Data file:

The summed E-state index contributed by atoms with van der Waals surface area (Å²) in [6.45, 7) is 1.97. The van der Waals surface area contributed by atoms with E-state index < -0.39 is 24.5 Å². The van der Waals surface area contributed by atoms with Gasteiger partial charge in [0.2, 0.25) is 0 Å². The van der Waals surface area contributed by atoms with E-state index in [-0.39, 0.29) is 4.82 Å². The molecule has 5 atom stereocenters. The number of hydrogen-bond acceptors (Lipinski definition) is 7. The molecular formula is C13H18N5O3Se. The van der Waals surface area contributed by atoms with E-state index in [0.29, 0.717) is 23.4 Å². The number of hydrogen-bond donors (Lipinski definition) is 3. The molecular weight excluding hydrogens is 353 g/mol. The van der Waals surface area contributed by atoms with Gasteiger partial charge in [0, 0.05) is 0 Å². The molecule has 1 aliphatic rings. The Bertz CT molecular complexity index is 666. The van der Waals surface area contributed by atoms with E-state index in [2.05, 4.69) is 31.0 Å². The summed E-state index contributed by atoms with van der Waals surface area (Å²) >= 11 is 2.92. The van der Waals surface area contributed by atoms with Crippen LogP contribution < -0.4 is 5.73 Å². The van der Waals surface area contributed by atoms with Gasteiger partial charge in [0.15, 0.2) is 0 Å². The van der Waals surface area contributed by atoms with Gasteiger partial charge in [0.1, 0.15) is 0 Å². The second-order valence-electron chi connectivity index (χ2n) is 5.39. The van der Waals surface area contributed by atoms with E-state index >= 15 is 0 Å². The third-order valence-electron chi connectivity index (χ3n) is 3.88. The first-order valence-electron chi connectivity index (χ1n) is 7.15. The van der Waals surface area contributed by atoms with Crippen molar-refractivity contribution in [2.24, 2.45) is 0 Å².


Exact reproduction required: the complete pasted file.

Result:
The summed E-state index contributed by atoms with van der Waals surface area (Å²) in [6.45, 7) is 1.97. The van der Waals surface area contributed by atoms with E-state index < -0.39 is 24.5 Å². The van der Waals surface area contributed by atoms with Gasteiger partial charge in [0.2, 0.25) is 0 Å². The van der Waals surface area contributed by atoms with E-state index in [-0.39, 0.29) is 4.82 Å². The molecule has 5 atom stereocenters. The number of hydrogen-bond acceptors (Lipinski definition) is 7. The molecular formula is C13H18N5O3Se. The van der Waals surface area contributed by atoms with E-state index in [0.29, 0.717) is 23.4 Å². The number of hydrogen-bond donors (Lipinski definition) is 3. The molecular weight excluding hydrogens is 353 g/mol. The van der Waals surface area contributed by atoms with Gasteiger partial charge in [0, 0.05) is 0 Å². The molecule has 1 aliphatic rings. The Bertz CT molecular complexity index is 666. The van der Waals surface area contributed by atoms with E-state index in [2.05, 4.69) is 31.0 Å². The summed E-state index contributed by atoms with van der Waals surface area (Å²) >= 11 is 2.92. The van der Waals surface area contributed by atoms with Crippen LogP contribution < -0.4 is 5.73 Å². The van der Waals surface area contributed by atoms with Gasteiger partial charge in [0.15, 0.2) is 0 Å². The van der Waals surface area contributed by atoms with Gasteiger partial charge in [0.1, 0.15) is 0 Å². The second-order valence-electron chi connectivity index (χ2n) is 5.39. The van der Waals surface area contributed by atoms with E-state index >= 15 is 0 Å². The third-order valence-electron chi connectivity index (χ3n) is 3.88. The first-order valence-electron chi connectivity index (χ1n) is 7.15. The van der Waals surface area contributed by atoms with Crippen molar-refractivity contribution in [2.24, 2.45) is 0 Å².